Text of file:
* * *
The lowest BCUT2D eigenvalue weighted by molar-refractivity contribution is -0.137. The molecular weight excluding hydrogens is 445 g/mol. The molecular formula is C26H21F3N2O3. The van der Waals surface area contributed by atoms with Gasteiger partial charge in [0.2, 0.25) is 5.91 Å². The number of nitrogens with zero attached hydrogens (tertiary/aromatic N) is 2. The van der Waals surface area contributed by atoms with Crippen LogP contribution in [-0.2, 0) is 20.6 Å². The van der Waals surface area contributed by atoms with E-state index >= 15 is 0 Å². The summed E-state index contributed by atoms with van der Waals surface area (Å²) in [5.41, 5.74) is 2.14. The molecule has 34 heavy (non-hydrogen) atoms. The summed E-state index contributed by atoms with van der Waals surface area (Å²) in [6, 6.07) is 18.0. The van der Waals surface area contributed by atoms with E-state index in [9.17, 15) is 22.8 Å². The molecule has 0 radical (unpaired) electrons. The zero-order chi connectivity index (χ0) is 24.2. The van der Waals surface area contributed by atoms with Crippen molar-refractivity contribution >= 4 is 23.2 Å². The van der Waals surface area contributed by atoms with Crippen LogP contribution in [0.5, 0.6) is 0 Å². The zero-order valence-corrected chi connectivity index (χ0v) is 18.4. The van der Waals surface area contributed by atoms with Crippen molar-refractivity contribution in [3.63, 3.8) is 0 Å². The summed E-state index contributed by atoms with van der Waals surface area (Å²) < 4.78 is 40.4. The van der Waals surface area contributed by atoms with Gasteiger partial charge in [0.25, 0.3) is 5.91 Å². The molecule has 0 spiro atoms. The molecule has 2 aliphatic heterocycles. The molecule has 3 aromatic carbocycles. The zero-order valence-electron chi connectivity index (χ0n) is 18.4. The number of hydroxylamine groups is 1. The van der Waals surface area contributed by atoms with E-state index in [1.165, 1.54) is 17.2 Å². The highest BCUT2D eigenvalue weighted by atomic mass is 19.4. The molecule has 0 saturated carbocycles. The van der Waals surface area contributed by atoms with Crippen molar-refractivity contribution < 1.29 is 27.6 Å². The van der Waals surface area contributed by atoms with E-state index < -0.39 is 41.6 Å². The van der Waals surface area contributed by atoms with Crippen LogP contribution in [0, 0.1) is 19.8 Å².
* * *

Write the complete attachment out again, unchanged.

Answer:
The lowest BCUT2D eigenvalue weighted by molar-refractivity contribution is -0.137. The molecular weight excluding hydrogens is 445 g/mol. The molecular formula is C26H21F3N2O3. The van der Waals surface area contributed by atoms with Gasteiger partial charge in [0.2, 0.25) is 5.91 Å². The number of nitrogens with zero attached hydrogens (tertiary/aromatic N) is 2. The van der Waals surface area contributed by atoms with Crippen LogP contribution in [-0.2, 0) is 20.6 Å². The van der Waals surface area contributed by atoms with E-state index >= 15 is 0 Å². The summed E-state index contributed by atoms with van der Waals surface area (Å²) in [5.41, 5.74) is 2.14. The molecule has 34 heavy (non-hydrogen) atoms. The summed E-state index contributed by atoms with van der Waals surface area (Å²) in [6, 6.07) is 18.0. The van der Waals surface area contributed by atoms with E-state index in [9.17, 15) is 22.8 Å². The molecule has 0 radical (unpaired) electrons. The zero-order chi connectivity index (χ0) is 24.2. The van der Waals surface area contributed by atoms with Crippen molar-refractivity contribution >= 4 is 23.2 Å². The van der Waals surface area contributed by atoms with Crippen LogP contribution in [0.5, 0.6) is 0 Å². The zero-order valence-corrected chi connectivity index (χ0v) is 18.4. The van der Waals surface area contributed by atoms with Crippen molar-refractivity contribution in [3.63, 3.8) is 0 Å². The summed E-state index contributed by atoms with van der Waals surface area (Å²) < 4.78 is 40.4. The van der Waals surface area contributed by atoms with Gasteiger partial charge in [0.25, 0.3) is 5.91 Å². The molecule has 0 spiro atoms. The molecule has 2 aliphatic heterocycles. The molecule has 3 aromatic carbocycles. The zero-order valence-electron chi connectivity index (χ0n) is 18.4. The number of hydroxylamine groups is 1. The van der Waals surface area contributed by atoms with E-state index in [1.165, 1.54) is 17.2 Å². The highest BCUT2D eigenvalue weighted by atomic mass is 19.4. The molecule has 0 saturated carbocycles. The van der Waals surface area contributed by atoms with Crippen molar-refractivity contribution < 1.29 is 27.6 Å². The van der Waals surface area contributed by atoms with E-state index < -0.39 is 41.6 Å². The van der Waals surface area contributed by atoms with Crippen LogP contribution in [0, 0.1) is 19.8 Å².